Most plants try to disperse their seeds far and wide. That way, if a flood or fire kills the parent plant, at least the progeny will be spared. Moreover, any plant can be a competitor for nutrients, so the further flung the children, the better. Geocarpic plants are exceptions to this rule. These rare angiosperms prefer to keep their young close to home—actually, they don't even leave the nest before settling into the ground. By depositing their seeds in the ground, geocarpic plants are their own so-called seed sowers.
Geocarpy is an adaptation to harsh environments. In a landscape with little arable soil, a plant's seeds are unlikely to happen upon another good spot to grow. Geocarpic species have evolved mechanisms to keep their seeds close by, where they have a good chance of growing. The mechanism is often gravity: pliable branches bend under the weight of maturing fruits, burying the plant's developing fruit (diaspore). Peanuts are a well-known example of geocarpy.
Geocarpy is pretty uncommon, so Alex Popovkin, a botanist in eastern Brazil, was excited to discover a new species that displays the behavior. The scientist's assistant first noticed the tiny plant in 2009, behind a backyard bush. A new plant in Popovkin's yard in rural Bahia is a notable event: In the twelve years he'd lived there, Popovkin has catalogued over 800 plant species growing in his land. Popovkin brought the plant indoors to observe its growth.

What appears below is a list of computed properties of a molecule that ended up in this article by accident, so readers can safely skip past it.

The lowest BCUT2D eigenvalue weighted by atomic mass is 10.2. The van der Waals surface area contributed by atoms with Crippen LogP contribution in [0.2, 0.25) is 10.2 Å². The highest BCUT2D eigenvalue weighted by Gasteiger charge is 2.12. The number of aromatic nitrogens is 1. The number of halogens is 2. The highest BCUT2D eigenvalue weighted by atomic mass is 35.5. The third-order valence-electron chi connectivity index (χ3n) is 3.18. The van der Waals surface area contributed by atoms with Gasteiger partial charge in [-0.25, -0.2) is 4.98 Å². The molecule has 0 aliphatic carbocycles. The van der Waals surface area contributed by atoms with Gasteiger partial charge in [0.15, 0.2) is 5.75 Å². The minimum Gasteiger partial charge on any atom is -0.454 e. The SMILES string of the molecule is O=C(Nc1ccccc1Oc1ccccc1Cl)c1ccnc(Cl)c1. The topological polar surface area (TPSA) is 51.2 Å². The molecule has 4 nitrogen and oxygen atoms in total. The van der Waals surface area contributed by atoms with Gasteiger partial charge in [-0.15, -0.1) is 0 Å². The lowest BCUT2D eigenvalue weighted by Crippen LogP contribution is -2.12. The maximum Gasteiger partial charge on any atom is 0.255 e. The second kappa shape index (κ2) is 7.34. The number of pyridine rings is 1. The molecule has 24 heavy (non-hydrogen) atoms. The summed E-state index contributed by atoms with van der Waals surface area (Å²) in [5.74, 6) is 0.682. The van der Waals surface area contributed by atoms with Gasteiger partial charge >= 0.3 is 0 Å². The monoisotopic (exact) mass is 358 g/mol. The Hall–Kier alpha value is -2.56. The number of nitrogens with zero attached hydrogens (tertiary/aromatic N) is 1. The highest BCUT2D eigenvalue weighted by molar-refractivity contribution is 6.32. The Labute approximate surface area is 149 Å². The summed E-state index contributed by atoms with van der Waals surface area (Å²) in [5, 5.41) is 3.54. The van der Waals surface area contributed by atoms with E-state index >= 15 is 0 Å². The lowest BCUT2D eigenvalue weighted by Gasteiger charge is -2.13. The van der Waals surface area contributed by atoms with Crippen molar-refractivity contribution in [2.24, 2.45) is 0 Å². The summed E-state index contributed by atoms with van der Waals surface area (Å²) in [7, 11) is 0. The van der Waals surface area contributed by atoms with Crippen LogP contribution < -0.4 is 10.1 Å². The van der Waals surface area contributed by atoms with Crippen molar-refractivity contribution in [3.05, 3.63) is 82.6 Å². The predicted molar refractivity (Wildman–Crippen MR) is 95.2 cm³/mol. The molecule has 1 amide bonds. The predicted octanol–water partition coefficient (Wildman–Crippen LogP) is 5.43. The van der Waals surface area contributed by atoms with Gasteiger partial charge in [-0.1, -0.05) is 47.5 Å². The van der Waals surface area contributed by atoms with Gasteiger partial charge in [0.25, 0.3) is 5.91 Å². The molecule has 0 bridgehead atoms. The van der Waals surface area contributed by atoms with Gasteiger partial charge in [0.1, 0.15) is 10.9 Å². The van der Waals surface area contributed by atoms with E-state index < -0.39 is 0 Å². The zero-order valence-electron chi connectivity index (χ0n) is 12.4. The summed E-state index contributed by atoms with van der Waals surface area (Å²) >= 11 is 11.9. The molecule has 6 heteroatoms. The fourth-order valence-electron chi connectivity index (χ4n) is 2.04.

As its fruits mature, the tiny, inch-tall plant drops its branches to the ground and deposits them in soft soil or moss. Scientists soon identified it as a new species, and named it Spigelia genuflexa, referring to the "bending of its infructescence branches to the ground, figuratively evoking an image of genuflection."
Lena Struwe, a botanist at Rutgers who assisted Popovkin in studying the new species, told the BBC, "In this species, it is most likely that because it is so short-lived (just a few months) and lives in small fragments of suitable environments, the mother plant is most successful if she deposits her seeds right next to herself, [rather than] spreading them around far into less suitable environments."
For Popovkin, a Russian emigré who lived in New York City before moving to Brazil, the new plant was the culmination of a long journey. "It's taken me 30 years, from my days as a volunteer at the greenhouses of the botanic garden of the University of St Petersburg, Russia, to realise my dream of living in the tropics and studying its plants up close."
More photos of Spigelia genuflexa are here.